In order to make lithium-ion batteries more successful, the battery industry needs to ensure that its materials are of high quality. Albemarle is dedicated to serving the battery industry with a range of lithium products that are high-performing and safe. The company supplies lithium for use in mobile communication (MeC) and power tool (PWT) applications, as well as electric mobility.
Lithium-ion batteries have many advantages over other rechargeable battery types. They are lighter, offer higher energy density, and can be charged quickly and efficiently. This makes them popular for a variety of applications, from consumer electronics and smart wearables to power tools and cars. However, lithium foil is an essential component of the batteries, and its purity level must be high to achieve the best results.
For example, a lithium shunt can form in the separator electrolyte during charging if a crystalline defect is present at the surface of the lithium foil. A crystalline defect with a surface area of 20 mm2 or greater can cause a short circuit path in the cell, resulting in an unsafe condition.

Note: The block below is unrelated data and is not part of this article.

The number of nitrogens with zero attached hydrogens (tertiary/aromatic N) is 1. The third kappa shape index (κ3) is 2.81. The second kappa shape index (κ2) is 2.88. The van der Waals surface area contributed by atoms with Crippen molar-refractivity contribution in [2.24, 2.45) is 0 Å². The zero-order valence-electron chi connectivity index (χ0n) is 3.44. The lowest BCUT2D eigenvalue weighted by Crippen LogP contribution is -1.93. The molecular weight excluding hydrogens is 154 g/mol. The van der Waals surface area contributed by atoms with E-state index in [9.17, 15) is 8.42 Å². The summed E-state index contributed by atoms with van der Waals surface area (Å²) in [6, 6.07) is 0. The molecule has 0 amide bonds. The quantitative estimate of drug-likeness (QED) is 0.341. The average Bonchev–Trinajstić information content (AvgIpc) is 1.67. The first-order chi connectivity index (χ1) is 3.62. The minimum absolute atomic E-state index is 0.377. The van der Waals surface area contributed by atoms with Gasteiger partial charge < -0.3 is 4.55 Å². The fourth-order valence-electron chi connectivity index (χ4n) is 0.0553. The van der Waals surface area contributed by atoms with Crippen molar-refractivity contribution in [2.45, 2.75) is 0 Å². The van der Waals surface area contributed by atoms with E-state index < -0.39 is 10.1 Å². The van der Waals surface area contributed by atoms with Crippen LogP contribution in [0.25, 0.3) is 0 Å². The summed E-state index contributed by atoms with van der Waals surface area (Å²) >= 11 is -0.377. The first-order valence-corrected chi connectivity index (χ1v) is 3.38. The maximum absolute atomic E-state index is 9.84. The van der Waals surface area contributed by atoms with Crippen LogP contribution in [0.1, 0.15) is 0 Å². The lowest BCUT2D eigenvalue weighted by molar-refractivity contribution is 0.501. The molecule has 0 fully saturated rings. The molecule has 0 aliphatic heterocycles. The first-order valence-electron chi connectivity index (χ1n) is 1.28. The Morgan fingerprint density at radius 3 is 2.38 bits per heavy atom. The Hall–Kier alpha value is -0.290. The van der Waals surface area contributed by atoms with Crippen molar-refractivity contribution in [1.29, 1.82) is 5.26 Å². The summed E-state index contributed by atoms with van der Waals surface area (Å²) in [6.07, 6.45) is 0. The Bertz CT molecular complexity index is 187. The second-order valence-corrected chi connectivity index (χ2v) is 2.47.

To identify and characterize these crystalline defects, micro-x-ray diffraction was performed using Beamline 12.3.2 at the Advanced Light Source at Lawrence Berkeley National Laboratory. The diffraction pattern in FIG. 4A shows a reference region in a 60-mm-thick, rolled lithium metal foil. The diffraction spots are consistent with identification as lithium metal. The x-ray tomograms in FIG. 4B show two regions within 50 mm of one another, where a crystalline defect is located. The indices in the diffraction pattern of the crystalline defect match those observed in the Raman spectrum for lithium hydride powder, which indicates that the crystalline defect is composed of lithium.